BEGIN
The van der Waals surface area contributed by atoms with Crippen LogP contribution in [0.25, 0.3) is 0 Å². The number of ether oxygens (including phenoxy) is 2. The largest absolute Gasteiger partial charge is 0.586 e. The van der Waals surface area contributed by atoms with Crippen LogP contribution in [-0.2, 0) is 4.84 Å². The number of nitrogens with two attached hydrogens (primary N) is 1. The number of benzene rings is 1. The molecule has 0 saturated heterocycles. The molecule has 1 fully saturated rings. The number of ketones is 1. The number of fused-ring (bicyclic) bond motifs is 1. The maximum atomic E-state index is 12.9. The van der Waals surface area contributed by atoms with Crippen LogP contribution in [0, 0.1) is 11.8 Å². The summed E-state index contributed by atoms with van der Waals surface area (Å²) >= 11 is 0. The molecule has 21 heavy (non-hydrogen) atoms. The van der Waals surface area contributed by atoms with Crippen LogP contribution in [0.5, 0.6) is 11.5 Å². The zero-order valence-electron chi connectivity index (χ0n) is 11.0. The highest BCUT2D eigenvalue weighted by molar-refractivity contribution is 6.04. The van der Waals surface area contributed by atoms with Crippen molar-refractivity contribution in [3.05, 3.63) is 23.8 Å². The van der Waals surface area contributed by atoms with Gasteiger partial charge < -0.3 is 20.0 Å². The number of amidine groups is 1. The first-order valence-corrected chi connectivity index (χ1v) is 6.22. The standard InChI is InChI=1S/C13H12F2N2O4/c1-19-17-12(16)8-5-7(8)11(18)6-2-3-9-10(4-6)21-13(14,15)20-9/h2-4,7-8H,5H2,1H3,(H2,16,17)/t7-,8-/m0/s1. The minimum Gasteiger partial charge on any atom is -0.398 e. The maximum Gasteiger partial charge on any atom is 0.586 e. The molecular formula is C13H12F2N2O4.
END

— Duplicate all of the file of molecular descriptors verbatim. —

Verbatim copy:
The van der Waals surface area contributed by atoms with Crippen LogP contribution in [0.25, 0.3) is 0 Å². The number of ether oxygens (including phenoxy) is 2. The largest absolute Gasteiger partial charge is 0.586 e. The van der Waals surface area contributed by atoms with Crippen LogP contribution in [-0.2, 0) is 4.84 Å². The number of nitrogens with two attached hydrogens (primary N) is 1. The number of benzene rings is 1. The molecule has 0 saturated heterocycles. The molecule has 1 fully saturated rings. The number of ketones is 1. The number of fused-ring (bicyclic) bond motifs is 1. The maximum atomic E-state index is 12.9. The van der Waals surface area contributed by atoms with Crippen LogP contribution in [0, 0.1) is 11.8 Å². The summed E-state index contributed by atoms with van der Waals surface area (Å²) >= 11 is 0. The molecule has 21 heavy (non-hydrogen) atoms. The van der Waals surface area contributed by atoms with Crippen LogP contribution in [0.5, 0.6) is 11.5 Å². The zero-order valence-electron chi connectivity index (χ0n) is 11.0. The highest BCUT2D eigenvalue weighted by molar-refractivity contribution is 6.04. The van der Waals surface area contributed by atoms with Crippen molar-refractivity contribution in [3.05, 3.63) is 23.8 Å². The van der Waals surface area contributed by atoms with Gasteiger partial charge < -0.3 is 20.0 Å². The number of amidine groups is 1. The first-order valence-corrected chi connectivity index (χ1v) is 6.22. The standard InChI is InChI=1S/C13H12F2N2O4/c1-19-17-12(16)8-5-7(8)11(18)6-2-3-9-10(4-6)21-13(14,15)20-9/h2-4,7-8H,5H2,1H3,(H2,16,17)/t7-,8-/m0/s1. The minimum Gasteiger partial charge on any atom is -0.398 e. The maximum Gasteiger partial charge on any atom is 0.586 e. The molecular formula is C13H12F2N2O4.